Last week I blogged about running an online shop. Most of the examples I listed from the previous post can also apply to a physical shop. However, because I don’t have any experience running a brick and mortar shop, I recently interviewed Jennifer Albaugh, who along with her family, run Quiltique, my favorite local quilt shop. She generously agreed to share some of her wisdom and advice.
In this day and age, a majority of physical shops also have an online presence so they can stay connected with their customers. However, their focus is on their local clientele so they can offer something online stores can’t: physical interaction and live classes.
When Jennifer Albaugh and her family began Quiltique 11 years ago, online stores weren’t much of a presence, so they chose to focus on what they knew – running a brick and mortar retail business. In the coming year, they plan to expand their online presence and continue to offer top notch events that keep their customers coming back for more.
Jennifer says that the key to running a successful quilt shop is creating a unique customer experience. Fun events, inspiring classes, and a welcoming environment are a must in today’s retail world. Says Jennifer, “You have to give customers a reason to walk through your door and then share the fun they had with their family and friends.”
Jennifer says she’s learned a few things along the way. Although she understood upfront that you really have to dig in and understand all aspects of a retail business, she soon realized that Quiltique’s biggest improvement over the years has been in customer service.
Jennifer states, “in the beginning, no one told us that retail is mostly a business of service and that you MUST focus on the customer and their needs with each and every person who walks in the door.”
I know from personal experience that this is not just lip service. I bought my new Bernina from Quiltique last year because of their excellent customer service. Quiltique was also featured as a top shop in American Patchwork and Quilting’s Quilt Sampler, so you know they are doing many things right!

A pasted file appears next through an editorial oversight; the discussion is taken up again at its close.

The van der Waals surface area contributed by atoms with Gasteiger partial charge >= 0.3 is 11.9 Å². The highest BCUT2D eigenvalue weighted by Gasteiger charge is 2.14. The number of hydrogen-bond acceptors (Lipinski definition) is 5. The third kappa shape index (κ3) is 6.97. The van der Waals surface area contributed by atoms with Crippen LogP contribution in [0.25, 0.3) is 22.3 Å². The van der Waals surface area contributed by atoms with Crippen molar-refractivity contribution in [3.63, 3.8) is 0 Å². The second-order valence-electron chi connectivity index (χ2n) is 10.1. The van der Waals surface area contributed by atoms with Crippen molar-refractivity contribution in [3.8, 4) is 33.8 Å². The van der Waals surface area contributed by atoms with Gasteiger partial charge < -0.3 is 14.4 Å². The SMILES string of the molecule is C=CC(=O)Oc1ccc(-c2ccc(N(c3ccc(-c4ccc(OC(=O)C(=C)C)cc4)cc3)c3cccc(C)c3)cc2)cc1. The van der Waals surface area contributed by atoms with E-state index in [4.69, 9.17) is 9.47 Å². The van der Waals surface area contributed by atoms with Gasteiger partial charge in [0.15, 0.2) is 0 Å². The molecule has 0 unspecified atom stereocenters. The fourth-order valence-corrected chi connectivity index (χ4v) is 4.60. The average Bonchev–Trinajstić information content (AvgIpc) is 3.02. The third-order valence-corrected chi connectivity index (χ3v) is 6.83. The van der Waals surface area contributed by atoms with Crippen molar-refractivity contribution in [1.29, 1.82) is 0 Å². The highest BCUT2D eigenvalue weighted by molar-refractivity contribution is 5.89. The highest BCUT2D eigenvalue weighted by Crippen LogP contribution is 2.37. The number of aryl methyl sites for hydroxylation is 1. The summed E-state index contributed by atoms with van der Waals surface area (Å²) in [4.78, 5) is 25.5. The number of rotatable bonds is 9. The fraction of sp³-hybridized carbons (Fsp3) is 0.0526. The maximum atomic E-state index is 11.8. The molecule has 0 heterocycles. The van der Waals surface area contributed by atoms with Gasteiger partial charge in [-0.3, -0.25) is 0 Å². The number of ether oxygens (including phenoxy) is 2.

Jennifer further emphasizes that when running a business, “creative types” should be able to manage many of the business-type things like dealing with money, and they need to realize it’s not all about the pursuit of their craft. In fact, the more successful your business is, the less likely you’ll have time to sew and quilt, so be sure to keep that in mind as you build the store of your dreams.
The biggest surprise that Jennifer has discovered is the personal fulfillment she gets from going to work each day. Jennifer explains, “When your customers come to your shop to share with you their joys, personal accomplishments, and even failures and heartaches, it is like you have one HUGE family. After 11 years in business, I still enjoy coming to work every day and creating that unique experience for our customers. I love the sharing and camaraderie we get back in return.”
Thank you, Jennifer for sharing your experiences. And thank you readers, for following along so far. One last thing I would add if you are contemplating opening up a store is to visit as many of them as you can. Take notes on what you like or what you’d change. Don’t give up on the pursuit of your quilting dreams, no matter how big they may seem. Work on making your goals a reality, one day at a time!